A 2007 study by the Rand Organization found that alcoholics are more likely to get divorced than non-alcoholics. According to the research, alcohol is the primary cause of divorce in couples under thirty. The chaos caused by excessive drinking – legal trouble, job loss, financial woes, health issues – can make life with an active alcoholic feel unmanageable. As the problem drinker’s condition deteriorates, the spouse slips into perpetual crisis management mode as she struggles to maintain the family’s financial and psychological equilibrium. Are your marriage problems being fueled by alcohol addiction? Here are some more sobering facts about the cost of not being sober:
- Alcohol is the #1 drug problem in the U.S.
- There are more than 12 million alcoholics in the U.S.
- Given that alcoholism impacts the families of the alcoholic, it is estimated that 40-50 million people in this country are affected.
- The divorce rate among alcoholics is four times that of non-alcoholics.
The stress of dealing with an addict’s erratic behavior exacts an enormous toll on family members, who often feel that they have to walk on eggshells to keep from upsetting the alcoholic and “making” him drink. Because so much energy goes into putting out fires or compensating for an under-functioning alcoholic, many spouses become depressed, anxious, and resentful. Children, in turn, feel neglected because the non-alcoholic parent has to focus all her attention on the parent who drinks.
Alcohol addiction can lead to divorce, but not all marriages where alcoholism is a factor are doomed. Depending on the alcoholic’s level of functioning, the problems might be remediated with effort. As long as abuse is not present, and there is no imminent threat of danger, the alcoholic’s spouse should pause before pulling the plug on the marriage. Here are some tips for anyone contemplating divorce from an alcoholic.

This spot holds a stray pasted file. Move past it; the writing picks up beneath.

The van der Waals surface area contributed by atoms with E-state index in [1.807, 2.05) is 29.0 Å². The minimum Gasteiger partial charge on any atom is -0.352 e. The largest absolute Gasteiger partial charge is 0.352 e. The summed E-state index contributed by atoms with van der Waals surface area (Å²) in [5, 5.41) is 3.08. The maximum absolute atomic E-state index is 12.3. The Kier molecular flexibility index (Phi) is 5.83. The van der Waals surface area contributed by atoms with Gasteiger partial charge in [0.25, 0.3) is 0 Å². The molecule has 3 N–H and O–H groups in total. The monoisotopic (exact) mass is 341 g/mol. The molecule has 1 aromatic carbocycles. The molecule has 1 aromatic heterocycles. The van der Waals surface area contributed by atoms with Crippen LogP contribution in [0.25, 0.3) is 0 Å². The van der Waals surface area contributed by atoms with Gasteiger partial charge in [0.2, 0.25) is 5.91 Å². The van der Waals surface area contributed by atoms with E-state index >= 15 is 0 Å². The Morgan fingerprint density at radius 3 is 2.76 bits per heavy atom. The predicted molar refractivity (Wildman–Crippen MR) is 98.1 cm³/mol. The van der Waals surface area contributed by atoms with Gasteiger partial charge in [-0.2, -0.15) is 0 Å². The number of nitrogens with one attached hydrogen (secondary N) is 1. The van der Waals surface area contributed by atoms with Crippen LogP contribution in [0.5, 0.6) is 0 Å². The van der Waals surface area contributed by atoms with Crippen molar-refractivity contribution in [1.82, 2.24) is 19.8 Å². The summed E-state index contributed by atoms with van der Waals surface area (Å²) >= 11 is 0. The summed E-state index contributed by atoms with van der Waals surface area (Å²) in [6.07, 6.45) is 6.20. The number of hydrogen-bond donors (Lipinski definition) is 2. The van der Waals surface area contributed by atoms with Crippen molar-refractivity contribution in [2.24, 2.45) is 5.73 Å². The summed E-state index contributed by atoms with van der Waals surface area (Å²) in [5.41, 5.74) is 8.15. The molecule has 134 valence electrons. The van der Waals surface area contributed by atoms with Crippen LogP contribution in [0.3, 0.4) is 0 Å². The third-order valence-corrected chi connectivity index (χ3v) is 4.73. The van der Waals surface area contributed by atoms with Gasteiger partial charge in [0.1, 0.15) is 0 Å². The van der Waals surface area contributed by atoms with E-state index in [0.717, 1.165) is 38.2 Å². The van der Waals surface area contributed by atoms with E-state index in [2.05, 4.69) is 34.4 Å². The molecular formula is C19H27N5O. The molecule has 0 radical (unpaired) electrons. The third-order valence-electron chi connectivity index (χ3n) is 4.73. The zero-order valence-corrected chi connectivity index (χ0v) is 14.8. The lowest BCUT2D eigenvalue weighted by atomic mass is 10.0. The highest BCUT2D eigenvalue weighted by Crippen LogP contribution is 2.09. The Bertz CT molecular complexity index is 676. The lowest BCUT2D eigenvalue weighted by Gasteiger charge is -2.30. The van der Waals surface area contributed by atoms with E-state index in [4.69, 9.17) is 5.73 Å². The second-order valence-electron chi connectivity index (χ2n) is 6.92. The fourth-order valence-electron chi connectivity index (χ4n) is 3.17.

Be honest with your spouse about the outcome of his drinking. Many partners of alcoholics are enablers: they clean up messes, massage feelings, and avoid confronting the problem directly. Continuing this behavior will only encourage the alcoholic to keep drinking. While giving your spouse an ultimatum will not make him get sober, you should tell him that divorce is an option if he is not willing to get help.
Ask him to attend Alcoholics Anonymous. Most alcoholics need support to quit drinking. Tell her you would like her to try this 12-step program. Look online and find some nearby meetings at http://www.aa.org/. Recognize that AA requires a substantial commitment, so if she does decide to go, understand that she will be spending time away from you and your family and support her recovery.
Attend Alanon. Codependent spouses are so busy focusing on the alcoholic that they’re often blind to their own issues. But if your marriage is going to change, you must change as well. Alanon is a 12-step program for anyone affected by alcoholism. No, you can’t make your spouse stop drinking, but you can get help on how to deal with his drinking. Members learn to recognize and address their enabling behaviors, build self-esteem, and establish an identity apart from the alcoholic.
Arrange An Intervention. If your spouse’s drinking is severe, and he refuses to admit his life is unmanageable, you need to arrange an intervention to get him to rehab. This is not about trying to control your spouse, but rather, to save his life. In an intervention, friends and relatives gather to confront the alcoholic about his problem, tell him how it’s affected them, and what will happen if he doesn’t stop drinking. A representative from a rehab facility is usually present to take the alcoholic to rehab if he’s willing.
Therapy. Talk to a mental health professional before making the life-changing decision to end your marriage. You want to make sure you did everything you could to save it before filing for divorce – especially if you have children.
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